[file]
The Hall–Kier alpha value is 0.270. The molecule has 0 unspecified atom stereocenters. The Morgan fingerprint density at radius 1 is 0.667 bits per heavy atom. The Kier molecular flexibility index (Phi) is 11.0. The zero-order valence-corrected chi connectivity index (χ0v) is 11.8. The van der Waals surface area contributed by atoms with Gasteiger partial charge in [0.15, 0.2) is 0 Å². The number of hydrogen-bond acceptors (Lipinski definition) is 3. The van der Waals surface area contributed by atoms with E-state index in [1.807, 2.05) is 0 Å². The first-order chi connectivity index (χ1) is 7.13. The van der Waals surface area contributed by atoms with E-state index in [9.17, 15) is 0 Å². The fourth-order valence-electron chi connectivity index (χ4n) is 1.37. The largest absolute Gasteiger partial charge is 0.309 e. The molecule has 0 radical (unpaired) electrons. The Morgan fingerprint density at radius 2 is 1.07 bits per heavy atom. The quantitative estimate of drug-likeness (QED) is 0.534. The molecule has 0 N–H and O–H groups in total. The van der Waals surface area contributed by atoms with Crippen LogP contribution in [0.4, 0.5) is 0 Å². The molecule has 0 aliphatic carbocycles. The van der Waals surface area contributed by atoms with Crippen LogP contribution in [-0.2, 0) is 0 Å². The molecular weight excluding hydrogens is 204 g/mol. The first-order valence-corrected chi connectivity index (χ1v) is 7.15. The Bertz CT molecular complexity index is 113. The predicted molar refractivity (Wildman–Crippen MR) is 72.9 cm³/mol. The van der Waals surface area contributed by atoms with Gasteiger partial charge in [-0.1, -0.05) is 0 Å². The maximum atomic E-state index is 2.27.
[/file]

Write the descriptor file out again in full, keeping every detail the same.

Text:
The Hall–Kier alpha value is 0.270. The molecule has 0 unspecified atom stereocenters. The Morgan fingerprint density at radius 1 is 0.667 bits per heavy atom. The Kier molecular flexibility index (Phi) is 11.0. The zero-order valence-corrected chi connectivity index (χ0v) is 11.8. The van der Waals surface area contributed by atoms with Gasteiger partial charge in [0.15, 0.2) is 0 Å². The number of hydrogen-bond acceptors (Lipinski definition) is 3. The van der Waals surface area contributed by atoms with E-state index in [1.807, 2.05) is 0 Å². The first-order chi connectivity index (χ1) is 7.13. The van der Waals surface area contributed by atoms with E-state index in [9.17, 15) is 0 Å². The fourth-order valence-electron chi connectivity index (χ4n) is 1.37. The largest absolute Gasteiger partial charge is 0.309 e. The molecule has 0 radical (unpaired) electrons. The Morgan fingerprint density at radius 2 is 1.07 bits per heavy atom. The quantitative estimate of drug-likeness (QED) is 0.534. The molecule has 0 N–H and O–H groups in total. The van der Waals surface area contributed by atoms with Crippen LogP contribution in [0.4, 0.5) is 0 Å². The molecule has 0 aliphatic carbocycles. The van der Waals surface area contributed by atoms with Crippen LogP contribution in [-0.2, 0) is 0 Å². The molecular weight excluding hydrogens is 204 g/mol. The first-order valence-corrected chi connectivity index (χ1v) is 7.15. The Bertz CT molecular complexity index is 113. The predicted molar refractivity (Wildman–Crippen MR) is 72.9 cm³/mol. The van der Waals surface area contributed by atoms with Gasteiger partial charge in [-0.1, -0.05) is 0 Å². The maximum atomic E-state index is 2.27.